The Hussman Funds letter to shareholders August 14, 2014 H/T ValueInvestingWorld
The Hussman Funds continue to pursue a historically-informed, value-conscious, risk-managed investment discipline focused on the complete market cycle. From the standpoint of a full-cycle discipline, it is essential to understand the current position of the market within that cycle.
Third Point's Dan Loeb discusses their new positions in a letter to investor reviewed by ValueWalk. Stay tuned for more coverage. Loeb notes some new purchases as follows: Third Point’s investment in Grab is an excellent example of our ability to “lifecycle invest” by being a thought and financial partner from growth capital stages to Read More
Hussman Funds on the bull market
Only a handful of instances in history – 1929, 1972, 1987, 2000, and 2007 – match the syndrome of overvaluation, lopsided bullish sentiment, and overbought multi-year equity market speculation as extreme as we observe today. Every instance was somewhat different, of course. For example, on measures that we find most strongly related with actual subsequent total returns, large-capitalization stocks were more extremely overvalued in 2000 than today (primarily because of breathtaking valuations in the technology sector), whereas the median stock is overvalued to a greater degree today than in 2000, making present concerns much more broadbased. The main difference between the recent market advance and those other instances is that severely overvalued, overbought, overbullish conditions have been sustained for a longer period without a material market retreat. In our view, investors should be more concerned about market risk, not less, the longer this delay continues. By the end of a market cycle, the illusions within it are laid bare. That repeated narrative runs through more than a century of market history. Investors might recall the lessons more readily, except that as the legendary value investor Benjamin Graham once observed, “the memory of the financial community is proverbially and distressingly short.”
Investors do not kindly remember 1929, 1972, 1987, 2000 and 2007 for the optimism that brought the stock market to those peaks. Instead, we remember them for the damage that was inflicted when the illusions beneath them were shattered. The unraveling of the late-1990’s technology bubble took only two years, but wiped out the entire total return of the S&P 500 – in excess of the return on risk-free Treasury bills – all the way back to May 1996, while the technology-heavy Nasdaq Composite lost more than three-quarters of its value. Likewise, the unraveling of the mid-2000’s housing bubble took less than two years, but wiped out the entire total return of the S&P 500 – in excess of the return on risk-free Treasury bills – all the way back to June 1995.
Hussman Funds investment results
Investment results over the full course of the market cycle are determined not only by what happens during a bull market period, but also what happens as the cycle is completed by a bear market. While past performance does not ensure future results, it is instructive that, on a total return basis, the S&P 500 (INDEXSP:.INX) lost -47.41% from the bull market peak of the S&P 500 on September 1, 2000 to the bear market low on October 9, 2002, while Strategic Growth Fund gained 47.83%. Assuming equal initial investments in the S&P 500 and Strategic Growth Fund at the bull market peak, the investment in Strategic Growth Fund, by the end of the bear market, would have been worth 2.81 times the value of the investment in the S&P 500. Similarly, the S&P 500 lost -55.25% from the bull market peak of the S&P 500 on October 9, 2007 to the bear market low on March 9, 2009, while Strategic Growth Fund lost only -6.47%. Assuming equal initial investments in the S&P 500 and Strategic Growth Fund at the bull market peak, the investment in Strategic Growth Fund, by the end of the bear market, would have been worth 2.09 times the value of the investment in the S&P 500.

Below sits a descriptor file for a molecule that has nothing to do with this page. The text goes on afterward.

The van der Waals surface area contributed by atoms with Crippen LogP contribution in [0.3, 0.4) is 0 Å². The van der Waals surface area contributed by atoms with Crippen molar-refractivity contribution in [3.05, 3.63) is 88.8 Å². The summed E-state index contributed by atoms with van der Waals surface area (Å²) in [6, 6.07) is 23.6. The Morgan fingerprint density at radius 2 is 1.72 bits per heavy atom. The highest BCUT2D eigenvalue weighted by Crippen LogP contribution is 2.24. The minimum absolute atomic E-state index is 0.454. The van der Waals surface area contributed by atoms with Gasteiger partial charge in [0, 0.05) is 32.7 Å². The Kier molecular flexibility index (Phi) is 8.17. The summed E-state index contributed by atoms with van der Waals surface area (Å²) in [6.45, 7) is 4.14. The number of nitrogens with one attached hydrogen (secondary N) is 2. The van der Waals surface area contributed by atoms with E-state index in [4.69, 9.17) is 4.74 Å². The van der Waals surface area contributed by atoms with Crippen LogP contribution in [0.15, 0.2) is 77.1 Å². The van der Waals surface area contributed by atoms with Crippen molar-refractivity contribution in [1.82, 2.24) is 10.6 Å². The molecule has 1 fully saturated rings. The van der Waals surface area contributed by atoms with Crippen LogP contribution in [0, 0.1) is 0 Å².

We fully expect that the phrase “QE bubble” will soon enough join the list of phrases like “housing bubble,” “tech bubble,” “dot-com bubble,” “New Economy,” “go-go years,” and “roaring 20’s.” The delusions associated with each period seem self-evident now. It is easy to forget that overvalued, overbought, overbullish extremes are the same today as they were at those points, and investors then believed precisely the same thing: this time is different.
Hussman Funds: Understanding the half-cycle since 2009 from a full-cycle perspective
Despite the tendency of the financial markets to experience repeated bouts of speculative delusion and collapse, our job remains to achieve strong long-term returns for our shareholders without exposing them to the steep losses that often characterize a passive investment approach. The recent half-cycle since 2009 has been challenging in this regard, and it is important to understand why. This understanding not only helps to place our recent performance in perspective, but also helps to clarify what investors should expect from our discipline over the completion of the present market cycle and beyond.
Consider the Hussman Strategic Growth Fund over the complete market cycle from the 2000 bull market peak to the 2007 bull market peak. From the inception of the Fund on July 24, 2000 through October 9, 2007, Strategic Growth Fund achieved a cumulative total return of 119.79% (11.54% annually) compared with a cumulative total return of 20.70% (2.64% annually) for the Standard and Poor’s 500 Index. The deepest peak-to-trough loss experienced by Strategic Growth Fund in that period was -6.98%, compared with a -47.41% loss in the S&P 500 Index.
See full Hussman Funds letter to shareholders in PDF format here.